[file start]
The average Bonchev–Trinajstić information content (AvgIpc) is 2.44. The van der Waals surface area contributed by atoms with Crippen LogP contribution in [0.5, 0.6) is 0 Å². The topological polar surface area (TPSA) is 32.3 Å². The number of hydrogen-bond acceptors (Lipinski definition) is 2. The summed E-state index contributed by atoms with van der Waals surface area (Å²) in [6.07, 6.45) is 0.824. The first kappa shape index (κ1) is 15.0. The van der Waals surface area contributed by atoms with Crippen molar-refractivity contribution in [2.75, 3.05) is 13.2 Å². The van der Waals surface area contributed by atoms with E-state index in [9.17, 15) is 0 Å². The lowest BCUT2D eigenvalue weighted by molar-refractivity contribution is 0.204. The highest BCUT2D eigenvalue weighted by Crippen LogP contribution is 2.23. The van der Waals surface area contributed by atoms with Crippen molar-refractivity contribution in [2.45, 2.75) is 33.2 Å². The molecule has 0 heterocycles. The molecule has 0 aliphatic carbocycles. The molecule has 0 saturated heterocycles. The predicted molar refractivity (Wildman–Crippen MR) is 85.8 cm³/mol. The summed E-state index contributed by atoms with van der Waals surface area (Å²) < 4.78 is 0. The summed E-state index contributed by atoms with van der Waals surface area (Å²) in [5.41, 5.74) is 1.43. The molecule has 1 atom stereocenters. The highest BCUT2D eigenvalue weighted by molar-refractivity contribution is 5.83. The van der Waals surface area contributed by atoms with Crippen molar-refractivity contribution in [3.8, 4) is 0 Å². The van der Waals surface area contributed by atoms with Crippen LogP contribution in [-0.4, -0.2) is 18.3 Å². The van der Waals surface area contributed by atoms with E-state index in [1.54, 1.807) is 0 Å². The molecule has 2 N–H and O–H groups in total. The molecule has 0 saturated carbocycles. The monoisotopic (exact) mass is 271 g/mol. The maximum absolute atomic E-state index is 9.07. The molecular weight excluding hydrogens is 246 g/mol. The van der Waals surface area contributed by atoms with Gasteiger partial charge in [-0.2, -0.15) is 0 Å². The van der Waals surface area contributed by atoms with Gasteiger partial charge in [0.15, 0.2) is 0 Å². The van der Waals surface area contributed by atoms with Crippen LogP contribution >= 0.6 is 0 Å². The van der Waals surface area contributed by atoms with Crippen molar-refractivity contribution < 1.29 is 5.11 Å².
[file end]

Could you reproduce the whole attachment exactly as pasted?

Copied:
The average Bonchev–Trinajstić information content (AvgIpc) is 2.44. The van der Waals surface area contributed by atoms with Crippen LogP contribution in [0.5, 0.6) is 0 Å². The topological polar surface area (TPSA) is 32.3 Å². The number of hydrogen-bond acceptors (Lipinski definition) is 2. The summed E-state index contributed by atoms with van der Waals surface area (Å²) in [6.07, 6.45) is 0.824. The first kappa shape index (κ1) is 15.0. The van der Waals surface area contributed by atoms with Crippen molar-refractivity contribution in [2.75, 3.05) is 13.2 Å². The van der Waals surface area contributed by atoms with E-state index in [9.17, 15) is 0 Å². The lowest BCUT2D eigenvalue weighted by molar-refractivity contribution is 0.204. The highest BCUT2D eigenvalue weighted by Crippen LogP contribution is 2.23. The van der Waals surface area contributed by atoms with Crippen molar-refractivity contribution in [2.45, 2.75) is 33.2 Å². The molecule has 0 heterocycles. The molecule has 0 aliphatic carbocycles. The molecule has 0 saturated heterocycles. The predicted molar refractivity (Wildman–Crippen MR) is 85.8 cm³/mol. The summed E-state index contributed by atoms with van der Waals surface area (Å²) < 4.78 is 0. The summed E-state index contributed by atoms with van der Waals surface area (Å²) in [5.41, 5.74) is 1.43. The molecule has 1 atom stereocenters. The highest BCUT2D eigenvalue weighted by molar-refractivity contribution is 5.83. The van der Waals surface area contributed by atoms with Crippen molar-refractivity contribution in [3.8, 4) is 0 Å². The van der Waals surface area contributed by atoms with Crippen LogP contribution in [-0.4, -0.2) is 18.3 Å². The van der Waals surface area contributed by atoms with E-state index in [1.54, 1.807) is 0 Å². The molecule has 2 N–H and O–H groups in total. The molecule has 0 saturated carbocycles. The monoisotopic (exact) mass is 271 g/mol. The maximum absolute atomic E-state index is 9.07. The molecular weight excluding hydrogens is 246 g/mol. The van der Waals surface area contributed by atoms with Gasteiger partial charge in [-0.2, -0.15) is 0 Å². The van der Waals surface area contributed by atoms with Gasteiger partial charge in [0.15, 0.2) is 0 Å². The van der Waals surface area contributed by atoms with Crippen LogP contribution >= 0.6 is 0 Å². The van der Waals surface area contributed by atoms with Crippen molar-refractivity contribution < 1.29 is 5.11 Å².